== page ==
Despite other companies trying to challenge Microsoft’s domination of the PC gaming landscape, Windows has remained the default platform for PC gaming for many years now. Valve’s SteamOS initiative failed to gain interest from gamers and PC manufacturers, while Macs continue to lag behind the PC competition, despite Apple’s having some of the most popular gaming devices worldwide with its family of iOS devices.
If a Patently Apple report about an upcoming $5,000 gaming Mac made some headlines a couple of weeks ago, a new report from Android Police today is likely to raise even more eyebrows. According to the report, Google and Valve could be working together to bring Steam to Chromebooks, with Valve leveraging Chrome OS’ existing support for Linux apps. Valve’s digital storefront already supports Linux, and the company’s SteamOS platform is also based on Linux.
Last week in Las Vegas while at CES, I spoke with Kan Liu, Director of Product Management for Google's Chrome OS. In a wide-ranging discussion about the Chrome platform and ecosystem, Liu dropped something of a bombshell on me: the Chrome team is working—very possibly in cooperation with Valve—to bring Steam to Chromebooks.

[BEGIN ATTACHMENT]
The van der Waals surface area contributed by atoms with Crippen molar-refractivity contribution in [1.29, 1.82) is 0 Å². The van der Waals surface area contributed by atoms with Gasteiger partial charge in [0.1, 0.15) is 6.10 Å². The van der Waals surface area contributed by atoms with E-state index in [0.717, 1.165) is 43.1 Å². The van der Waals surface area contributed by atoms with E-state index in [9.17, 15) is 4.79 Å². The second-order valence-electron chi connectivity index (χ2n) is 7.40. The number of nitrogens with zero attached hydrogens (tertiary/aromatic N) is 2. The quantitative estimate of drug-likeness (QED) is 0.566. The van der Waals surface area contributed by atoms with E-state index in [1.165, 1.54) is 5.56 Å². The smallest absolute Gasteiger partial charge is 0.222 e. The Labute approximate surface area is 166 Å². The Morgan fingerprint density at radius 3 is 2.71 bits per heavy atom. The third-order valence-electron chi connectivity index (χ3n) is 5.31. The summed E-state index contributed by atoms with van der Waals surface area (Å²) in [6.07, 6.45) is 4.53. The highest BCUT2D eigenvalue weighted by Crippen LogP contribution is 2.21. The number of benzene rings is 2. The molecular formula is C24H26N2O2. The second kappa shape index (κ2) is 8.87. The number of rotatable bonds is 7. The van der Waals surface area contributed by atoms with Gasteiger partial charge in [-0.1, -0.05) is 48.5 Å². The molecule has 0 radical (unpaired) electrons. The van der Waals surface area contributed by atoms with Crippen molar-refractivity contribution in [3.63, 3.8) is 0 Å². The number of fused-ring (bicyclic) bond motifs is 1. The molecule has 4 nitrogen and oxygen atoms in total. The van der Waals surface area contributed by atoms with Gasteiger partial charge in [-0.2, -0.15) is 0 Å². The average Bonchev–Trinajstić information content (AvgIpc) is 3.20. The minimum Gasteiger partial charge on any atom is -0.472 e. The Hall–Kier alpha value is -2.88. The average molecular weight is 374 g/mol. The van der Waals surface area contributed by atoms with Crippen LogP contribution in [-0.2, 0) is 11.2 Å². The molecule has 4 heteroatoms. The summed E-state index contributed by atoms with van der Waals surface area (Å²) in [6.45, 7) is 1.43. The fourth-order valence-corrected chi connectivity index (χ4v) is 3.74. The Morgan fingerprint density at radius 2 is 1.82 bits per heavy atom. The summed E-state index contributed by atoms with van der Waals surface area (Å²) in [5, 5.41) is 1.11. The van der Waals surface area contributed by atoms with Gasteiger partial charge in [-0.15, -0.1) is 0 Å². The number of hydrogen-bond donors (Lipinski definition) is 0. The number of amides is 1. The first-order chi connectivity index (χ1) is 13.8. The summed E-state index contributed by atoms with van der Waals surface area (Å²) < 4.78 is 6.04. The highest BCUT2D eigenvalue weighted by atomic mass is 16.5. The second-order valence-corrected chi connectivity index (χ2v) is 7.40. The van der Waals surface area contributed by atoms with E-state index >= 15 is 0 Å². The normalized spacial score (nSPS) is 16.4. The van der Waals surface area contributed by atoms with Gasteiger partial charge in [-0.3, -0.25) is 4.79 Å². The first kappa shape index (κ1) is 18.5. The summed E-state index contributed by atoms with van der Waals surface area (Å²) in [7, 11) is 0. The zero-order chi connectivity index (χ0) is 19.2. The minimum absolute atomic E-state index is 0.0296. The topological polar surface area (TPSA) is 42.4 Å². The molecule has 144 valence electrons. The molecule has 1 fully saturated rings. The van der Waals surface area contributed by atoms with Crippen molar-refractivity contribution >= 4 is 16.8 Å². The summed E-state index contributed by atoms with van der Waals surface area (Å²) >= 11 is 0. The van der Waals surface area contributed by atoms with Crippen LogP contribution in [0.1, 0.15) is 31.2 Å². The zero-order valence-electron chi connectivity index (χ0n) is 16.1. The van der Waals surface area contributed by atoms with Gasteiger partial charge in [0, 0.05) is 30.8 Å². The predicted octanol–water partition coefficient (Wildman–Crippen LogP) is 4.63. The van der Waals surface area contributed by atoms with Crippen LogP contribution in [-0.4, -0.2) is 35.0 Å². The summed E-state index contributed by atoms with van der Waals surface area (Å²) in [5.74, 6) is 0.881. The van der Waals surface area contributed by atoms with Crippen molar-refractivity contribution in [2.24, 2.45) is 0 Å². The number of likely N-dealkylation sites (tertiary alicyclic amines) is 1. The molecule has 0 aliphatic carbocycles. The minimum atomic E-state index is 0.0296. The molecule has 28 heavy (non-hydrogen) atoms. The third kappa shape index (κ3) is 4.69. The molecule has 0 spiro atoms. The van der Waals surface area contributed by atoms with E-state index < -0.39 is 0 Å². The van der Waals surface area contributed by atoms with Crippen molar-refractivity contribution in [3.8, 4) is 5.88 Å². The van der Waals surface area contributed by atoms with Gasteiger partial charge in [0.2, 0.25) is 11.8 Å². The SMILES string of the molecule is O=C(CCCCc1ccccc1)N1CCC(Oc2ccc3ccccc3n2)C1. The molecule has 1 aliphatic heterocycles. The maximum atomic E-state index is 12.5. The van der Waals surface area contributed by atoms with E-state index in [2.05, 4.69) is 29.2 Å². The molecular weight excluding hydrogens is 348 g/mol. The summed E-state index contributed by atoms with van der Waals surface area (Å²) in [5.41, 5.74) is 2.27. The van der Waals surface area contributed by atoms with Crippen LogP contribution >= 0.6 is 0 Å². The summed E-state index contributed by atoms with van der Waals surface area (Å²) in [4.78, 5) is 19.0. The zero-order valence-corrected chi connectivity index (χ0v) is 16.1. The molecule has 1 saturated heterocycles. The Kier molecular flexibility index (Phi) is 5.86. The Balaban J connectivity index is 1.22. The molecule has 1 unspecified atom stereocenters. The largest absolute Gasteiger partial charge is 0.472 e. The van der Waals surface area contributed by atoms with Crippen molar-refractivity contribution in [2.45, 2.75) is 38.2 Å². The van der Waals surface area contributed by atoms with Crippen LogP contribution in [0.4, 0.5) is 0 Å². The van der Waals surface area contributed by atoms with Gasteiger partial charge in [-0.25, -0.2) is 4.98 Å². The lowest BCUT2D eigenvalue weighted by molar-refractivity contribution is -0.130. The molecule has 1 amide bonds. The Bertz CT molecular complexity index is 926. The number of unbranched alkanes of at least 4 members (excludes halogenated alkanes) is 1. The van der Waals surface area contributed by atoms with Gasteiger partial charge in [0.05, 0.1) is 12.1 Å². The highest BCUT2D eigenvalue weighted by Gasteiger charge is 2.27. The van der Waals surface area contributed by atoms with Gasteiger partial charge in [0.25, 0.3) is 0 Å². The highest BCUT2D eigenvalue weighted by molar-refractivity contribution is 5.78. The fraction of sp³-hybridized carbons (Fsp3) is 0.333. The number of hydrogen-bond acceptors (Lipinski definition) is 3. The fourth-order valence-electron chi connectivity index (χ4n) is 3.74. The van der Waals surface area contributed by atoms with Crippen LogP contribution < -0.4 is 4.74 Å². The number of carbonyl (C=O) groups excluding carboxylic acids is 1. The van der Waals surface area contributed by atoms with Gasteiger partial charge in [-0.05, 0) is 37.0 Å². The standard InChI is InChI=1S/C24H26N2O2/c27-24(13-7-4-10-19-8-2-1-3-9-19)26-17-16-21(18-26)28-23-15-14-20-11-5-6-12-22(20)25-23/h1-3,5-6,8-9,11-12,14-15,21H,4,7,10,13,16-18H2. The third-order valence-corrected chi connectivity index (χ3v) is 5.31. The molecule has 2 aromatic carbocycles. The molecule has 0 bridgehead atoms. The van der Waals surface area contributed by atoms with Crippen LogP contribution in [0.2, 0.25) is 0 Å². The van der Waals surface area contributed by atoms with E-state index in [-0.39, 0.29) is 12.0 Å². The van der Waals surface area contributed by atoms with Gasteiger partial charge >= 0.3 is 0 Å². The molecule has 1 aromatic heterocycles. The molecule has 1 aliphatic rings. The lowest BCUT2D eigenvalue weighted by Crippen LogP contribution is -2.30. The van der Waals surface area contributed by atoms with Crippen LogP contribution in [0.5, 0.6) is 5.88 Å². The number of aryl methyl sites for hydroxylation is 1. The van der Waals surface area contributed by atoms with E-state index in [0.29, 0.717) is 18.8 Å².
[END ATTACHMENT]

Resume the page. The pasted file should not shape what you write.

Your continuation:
Liu declined to provide a timeline for the project, but did confirm it would be enabled by Chrome OS's Linux compatibility. The Steam client would, presumably, run inside Linux on Chrome—a platform for which it is already available. Liu implied, though would not directly confirm, that Google was working in direct cooperation with Valve on this project.
Bringing Steam to Chromebooks could be a challenge as the majority of Chromebooks are cheap devices with slow processors and GPUs. Most Chromebook models also come with a limited amount of storage, and that wouldn’t sit well with big PC games that can sometimes reach 100GB.
As of today, the best way to play games on a Chromebook is to download Android games from the Google Play Store, or to use Google’s Stadia cloud gaming service. Bringing Steam on Chromebooks could definitely help Chrome OS gain some credibility as a "real" desktop OS that's not restricted to web apps, though Android Police noted that "it could be years before this project reaches fruition for all I know, or it could just fizzle out and never happen at all."